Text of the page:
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Euphytica

, 215:16 | Cite as

Auxin application in interploidy crosses and genome stability: across-generation investigations on German chamomile (Matricaria recutita [L.] Rauschert) of various origins

  • B. FaehnrichEmail author
  • L.-G. Otto
  • C. Franz
  • E. Mešić
  • A.-C. Cosendai
  • C. Dobeš
Article
  • 57 Downloads

Abstract

Interploid crosses display a common approach in plant breeding to vary ploidy level in crops. This research included three trials to determine ploidy purity and genomic stability of diploid, triploid and auto-tetraploid varieties of German chamomile during life-time and across generations after interploid crosses. Impacts of auxin application were evaluated for seed set, germination rate and progeny ploidy. Ploidy was assessed by flow cytometry and chromosome counting. Ploidy purity in cultivars ranged from 64% (‘Lutea’, 4x) to 100% (‘Bona’, 2x), the share of ploidy-deviants was in 4x-cultivars higher (8%) than in 2x (1%). Auxin application resulted in higher seed set in tetraploids only, while the number of progeny did neither depend on cross direction nor on auxin application. Life time genome stability applied for all ploidy levels. Ploidy level of progeny from 2x × 4x crosses was mostly linked to the maternal level. 3x plants bore progeny with diverse ploidy forms, but not with triploidy. However, cultivars should regularly be monitored for conformance to declared ploidy also in awareness of possible unintended contamination.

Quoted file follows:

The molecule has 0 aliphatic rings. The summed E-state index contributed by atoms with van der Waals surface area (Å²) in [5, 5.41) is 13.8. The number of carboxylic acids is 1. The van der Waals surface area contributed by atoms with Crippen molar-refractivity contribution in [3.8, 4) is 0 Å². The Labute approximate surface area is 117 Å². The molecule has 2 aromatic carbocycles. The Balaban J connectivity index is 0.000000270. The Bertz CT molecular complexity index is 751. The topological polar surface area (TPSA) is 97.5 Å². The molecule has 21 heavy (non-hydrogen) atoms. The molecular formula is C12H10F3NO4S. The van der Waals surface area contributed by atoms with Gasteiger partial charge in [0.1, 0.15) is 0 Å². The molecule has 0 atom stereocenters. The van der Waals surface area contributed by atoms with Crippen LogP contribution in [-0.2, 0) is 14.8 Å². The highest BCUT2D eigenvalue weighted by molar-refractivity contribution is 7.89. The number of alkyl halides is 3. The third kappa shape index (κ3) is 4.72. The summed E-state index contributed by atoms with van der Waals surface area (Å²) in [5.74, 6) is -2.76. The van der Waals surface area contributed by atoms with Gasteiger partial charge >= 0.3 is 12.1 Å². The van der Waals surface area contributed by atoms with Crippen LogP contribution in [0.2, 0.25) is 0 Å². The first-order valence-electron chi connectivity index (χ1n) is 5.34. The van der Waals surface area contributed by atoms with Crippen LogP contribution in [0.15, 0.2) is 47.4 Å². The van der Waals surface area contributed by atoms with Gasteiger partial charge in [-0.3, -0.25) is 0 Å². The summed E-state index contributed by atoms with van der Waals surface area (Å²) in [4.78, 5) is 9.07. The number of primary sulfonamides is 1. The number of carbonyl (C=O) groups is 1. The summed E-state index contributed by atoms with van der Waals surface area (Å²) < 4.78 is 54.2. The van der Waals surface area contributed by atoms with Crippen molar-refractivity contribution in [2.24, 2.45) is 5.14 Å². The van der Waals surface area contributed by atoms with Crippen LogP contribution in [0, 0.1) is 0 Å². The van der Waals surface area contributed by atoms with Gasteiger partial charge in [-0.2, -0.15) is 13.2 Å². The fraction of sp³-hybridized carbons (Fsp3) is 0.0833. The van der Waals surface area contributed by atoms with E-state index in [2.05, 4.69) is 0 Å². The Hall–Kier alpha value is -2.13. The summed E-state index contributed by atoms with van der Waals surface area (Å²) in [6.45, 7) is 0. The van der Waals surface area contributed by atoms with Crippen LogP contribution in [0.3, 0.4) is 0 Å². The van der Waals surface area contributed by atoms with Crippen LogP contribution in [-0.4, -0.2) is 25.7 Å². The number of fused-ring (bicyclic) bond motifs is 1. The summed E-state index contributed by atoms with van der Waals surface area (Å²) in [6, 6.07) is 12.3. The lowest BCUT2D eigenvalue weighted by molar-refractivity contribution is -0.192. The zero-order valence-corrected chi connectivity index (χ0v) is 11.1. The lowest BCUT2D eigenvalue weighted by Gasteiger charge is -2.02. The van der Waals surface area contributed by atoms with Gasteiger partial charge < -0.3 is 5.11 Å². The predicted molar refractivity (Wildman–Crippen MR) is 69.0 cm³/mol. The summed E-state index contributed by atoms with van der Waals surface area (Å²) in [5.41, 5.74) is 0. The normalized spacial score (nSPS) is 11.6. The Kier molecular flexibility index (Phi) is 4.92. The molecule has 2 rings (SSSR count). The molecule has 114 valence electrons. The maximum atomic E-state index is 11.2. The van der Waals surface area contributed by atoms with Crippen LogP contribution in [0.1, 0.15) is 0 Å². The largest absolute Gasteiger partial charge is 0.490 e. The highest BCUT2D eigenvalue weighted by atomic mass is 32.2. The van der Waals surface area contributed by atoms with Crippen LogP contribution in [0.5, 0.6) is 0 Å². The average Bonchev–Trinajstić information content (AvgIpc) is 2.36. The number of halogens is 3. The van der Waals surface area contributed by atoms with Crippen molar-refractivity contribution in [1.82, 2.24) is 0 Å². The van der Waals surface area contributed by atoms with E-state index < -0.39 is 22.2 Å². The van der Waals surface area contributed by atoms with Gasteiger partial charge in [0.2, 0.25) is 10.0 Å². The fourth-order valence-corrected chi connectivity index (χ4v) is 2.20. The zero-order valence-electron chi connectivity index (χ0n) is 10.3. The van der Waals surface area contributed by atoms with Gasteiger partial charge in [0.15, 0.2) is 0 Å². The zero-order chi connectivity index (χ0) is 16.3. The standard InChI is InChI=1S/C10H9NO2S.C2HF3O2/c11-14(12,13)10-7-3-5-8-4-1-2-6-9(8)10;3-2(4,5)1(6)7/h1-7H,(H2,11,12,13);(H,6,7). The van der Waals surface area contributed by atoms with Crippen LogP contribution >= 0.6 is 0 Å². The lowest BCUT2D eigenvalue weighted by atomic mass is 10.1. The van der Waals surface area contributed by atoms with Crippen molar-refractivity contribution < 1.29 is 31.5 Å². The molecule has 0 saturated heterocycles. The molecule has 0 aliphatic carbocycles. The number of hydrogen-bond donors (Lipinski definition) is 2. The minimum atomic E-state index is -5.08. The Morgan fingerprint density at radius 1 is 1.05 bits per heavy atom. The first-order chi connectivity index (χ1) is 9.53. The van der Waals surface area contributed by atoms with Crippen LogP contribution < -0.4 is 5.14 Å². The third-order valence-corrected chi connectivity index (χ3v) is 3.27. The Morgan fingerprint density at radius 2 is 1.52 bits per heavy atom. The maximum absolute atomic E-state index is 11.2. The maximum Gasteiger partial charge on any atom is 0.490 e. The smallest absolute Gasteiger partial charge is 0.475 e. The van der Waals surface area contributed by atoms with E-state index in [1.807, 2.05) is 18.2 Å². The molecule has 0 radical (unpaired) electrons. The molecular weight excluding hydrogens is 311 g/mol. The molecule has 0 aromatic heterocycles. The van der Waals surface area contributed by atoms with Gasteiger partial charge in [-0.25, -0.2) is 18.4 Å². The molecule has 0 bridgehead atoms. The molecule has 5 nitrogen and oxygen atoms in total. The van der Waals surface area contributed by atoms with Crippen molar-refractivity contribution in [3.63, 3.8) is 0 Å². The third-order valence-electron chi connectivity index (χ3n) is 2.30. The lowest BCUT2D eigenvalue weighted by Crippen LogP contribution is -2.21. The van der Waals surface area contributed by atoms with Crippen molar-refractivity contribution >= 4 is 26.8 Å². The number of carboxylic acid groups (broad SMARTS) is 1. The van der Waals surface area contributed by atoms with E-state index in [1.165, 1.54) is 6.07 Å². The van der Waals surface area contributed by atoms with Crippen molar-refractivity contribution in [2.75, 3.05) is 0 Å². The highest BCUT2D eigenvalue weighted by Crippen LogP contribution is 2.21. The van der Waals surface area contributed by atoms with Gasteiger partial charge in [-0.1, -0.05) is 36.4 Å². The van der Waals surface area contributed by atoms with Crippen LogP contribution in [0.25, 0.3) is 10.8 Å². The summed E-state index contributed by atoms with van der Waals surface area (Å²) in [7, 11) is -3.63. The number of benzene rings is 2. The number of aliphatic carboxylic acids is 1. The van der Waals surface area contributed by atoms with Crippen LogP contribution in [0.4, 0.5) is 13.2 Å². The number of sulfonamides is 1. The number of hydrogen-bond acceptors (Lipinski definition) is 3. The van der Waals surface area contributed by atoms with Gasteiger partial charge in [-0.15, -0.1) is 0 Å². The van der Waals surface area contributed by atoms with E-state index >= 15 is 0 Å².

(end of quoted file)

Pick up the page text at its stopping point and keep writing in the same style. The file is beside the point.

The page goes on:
Keywords

Matricaria Chamomile Ploidy Auxin Triploid Interploidy 

Notes

Acknowledgements

This work was partly supported based upon a resolution of the Federal Parliament of Germany (Deutscher Bundestag) by the German Federal Ministry of Food, Agriculture and Consumer Protection (BMELV) via the Fachagentur Nachwachsende Rohstoffe e.V. (FNR) as Project executing organisation for the funding programme “Renewable Resources” (BMELV, Support Code 22038911/11NR389).

Compliance with ethical standards

Conflict of interest

The authors declare that they have no conflict of interest.

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Copyright information

© Springer Nature B.V. 2019

Authors and Affiliations

  1. 1.WG Functional Plant Compounds, University of Veterinary MedicineViennaAustria
  2. 2.Faculty of AgricultureUniversity of Applied Sciences Weihenstephan-TriesdorfWeidenbachGermany
  3. 3.Group Quantitative GeneticsLeibniz-Institute for Plant Genetics and Crop Plant Research (IPK)GaterslebenGermany
  4. 4.Department of PharmacognosyUniversity of ViennaViennaAustria
  5. 5.Department of Plant Systematics and EvolutionUniversity of ViennaViennaAustria
  6. 6.Department of Forest GeneticsAustrian Research Centre for ForestsViennaAustria

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